Ford put Jaguar and Land Rover up for sale last June
Car giant Ford has sold its luxury UK-based car brands Jaguar and Land Rover to Indian company Tata.
Tata, India's biggest vehicle maker, is paying $2.3bn (£1.15bn) for the British brands after months of negotiations over price and supply relationships.
The negotiations started last June when Ford announced its intention to sell the companies as a package.
Jaguar and Land Rover employ about 16,000 staff at UK plants in the West Midlands and Merseyside.
Although Land Rover remains profitable, Ford has never managed to make money from its investment in Jaguar.
Ford has been forced to sell the two companies, based at Solihull and Castle Bromwich in the West Midlands and Halewood on Merseyside, in order to concentrate on its loss-making core US car business, which it hopes to turn around in the next two years.
The $2.3bn price tag is about half the amount Ford originally paid for the marques, leading some analysts to argue that the purchase was a mistake.
"How can you call it anything else?" said Erich Merkle, an auto expert for US consulting company IRN.
"You have to cut your losses at some point. It's been draining them of cash and resources."
Ford sold its iconic Aston Martin marque to a UK-led investment consortium in a deal worth $955.2m last year.
No significant changes
The companies said there would not be any "significant changes" to Jaguar or Land Rover employees' terms of employment on completion of the sale.
They said that staff, trade unions and the UK government had been kept informed of developments and supported the move.
Tata said the deal should be completed by the end of the summer, subject to applicable regulatory approvals.
The purchase will give Tata the opportunity to expand its presence in the passenger car market beyond India and gives it the clout necessary to compete with international players.
In January, Tata launched the world's cheapest car, the Nano, priced at $2,500 (£1,250).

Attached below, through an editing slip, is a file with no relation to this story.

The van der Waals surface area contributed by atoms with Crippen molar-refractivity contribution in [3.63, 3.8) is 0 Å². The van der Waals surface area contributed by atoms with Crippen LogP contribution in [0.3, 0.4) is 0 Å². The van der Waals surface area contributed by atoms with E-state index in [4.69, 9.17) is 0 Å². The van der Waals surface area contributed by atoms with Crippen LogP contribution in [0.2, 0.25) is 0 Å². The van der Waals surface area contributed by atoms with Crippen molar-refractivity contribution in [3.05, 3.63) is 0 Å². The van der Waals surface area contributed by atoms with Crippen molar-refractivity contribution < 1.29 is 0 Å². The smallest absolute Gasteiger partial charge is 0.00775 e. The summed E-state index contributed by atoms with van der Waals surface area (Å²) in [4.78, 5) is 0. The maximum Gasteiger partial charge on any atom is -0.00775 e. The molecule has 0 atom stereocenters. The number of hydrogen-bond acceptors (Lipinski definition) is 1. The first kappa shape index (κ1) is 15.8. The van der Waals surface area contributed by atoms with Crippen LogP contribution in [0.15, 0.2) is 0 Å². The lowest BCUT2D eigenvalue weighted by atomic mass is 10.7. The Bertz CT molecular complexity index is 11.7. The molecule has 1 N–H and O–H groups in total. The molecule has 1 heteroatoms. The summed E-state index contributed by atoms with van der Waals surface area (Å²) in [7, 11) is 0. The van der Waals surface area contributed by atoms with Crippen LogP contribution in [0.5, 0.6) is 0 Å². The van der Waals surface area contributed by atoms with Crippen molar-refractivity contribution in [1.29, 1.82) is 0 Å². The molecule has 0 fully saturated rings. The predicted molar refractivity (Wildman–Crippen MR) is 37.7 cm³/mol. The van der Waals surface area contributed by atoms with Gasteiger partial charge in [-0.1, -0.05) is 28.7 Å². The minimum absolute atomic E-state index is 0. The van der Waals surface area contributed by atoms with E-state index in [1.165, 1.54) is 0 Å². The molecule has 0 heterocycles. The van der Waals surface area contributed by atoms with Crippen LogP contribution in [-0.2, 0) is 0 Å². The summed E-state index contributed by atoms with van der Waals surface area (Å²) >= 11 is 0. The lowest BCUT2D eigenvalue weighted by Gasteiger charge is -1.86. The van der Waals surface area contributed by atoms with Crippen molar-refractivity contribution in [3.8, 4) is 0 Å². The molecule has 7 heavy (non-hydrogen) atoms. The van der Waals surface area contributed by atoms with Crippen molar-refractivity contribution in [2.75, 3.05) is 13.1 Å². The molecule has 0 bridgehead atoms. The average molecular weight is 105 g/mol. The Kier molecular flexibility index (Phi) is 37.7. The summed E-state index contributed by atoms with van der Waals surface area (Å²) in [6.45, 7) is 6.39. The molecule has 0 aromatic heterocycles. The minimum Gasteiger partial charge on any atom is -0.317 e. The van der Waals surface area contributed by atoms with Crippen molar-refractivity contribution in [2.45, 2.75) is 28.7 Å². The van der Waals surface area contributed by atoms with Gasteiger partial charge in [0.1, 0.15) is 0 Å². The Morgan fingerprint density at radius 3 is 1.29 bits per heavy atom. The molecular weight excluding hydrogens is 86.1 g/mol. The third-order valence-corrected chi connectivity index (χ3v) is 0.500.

By contrast, the starting price for Jaguar's latest sports car, the XF is more than £32,000 ($64,000).
"We are very pleased at the prospect of Jaguar and Land Rover being a significant part of our automotive business," Tata said.
"We have enormous respect for the two brands and will endeavour to preserve and build on their heritage and competitiveness, keeping their identities intact.
"We aim to support their growth, while holding true to our principles of allowing the management and employees to bring their experience and expertise to bear on the growth of the business."
Alan Mulally, the president and chief executive of Ford, said he was "confident" that the brands would continue to thrive under Tata's stewardship.
"Now, it is time for Ford to concentrate on integrating the Ford brand globally, as we implement our plan to create a strong Ford Motor Company that delivers profitable growth for all," he added.
Under the terms of the deal, Ford will contribute about $600m to the Jaguar and Land Rover pension plans.
Ford will continue to supply Jaguar and Land Rover for differing periods with engines, stampings and other car components, in addition to a variety of technologies.
In addition, Ford Motor Credit Company will provide financing for Jaguar and Land Rover dealers and customers during a transitional period of up to 12 months.
"It seems as though they have resolved some tricky supply issues," said Ernst & Young's automotive expert Eric Wallbank.
"The deal will give Ford the cash to revive its fortunes in the US and focus on its core brand, while it adds an important plank to Tata's automotive ambitions," he added.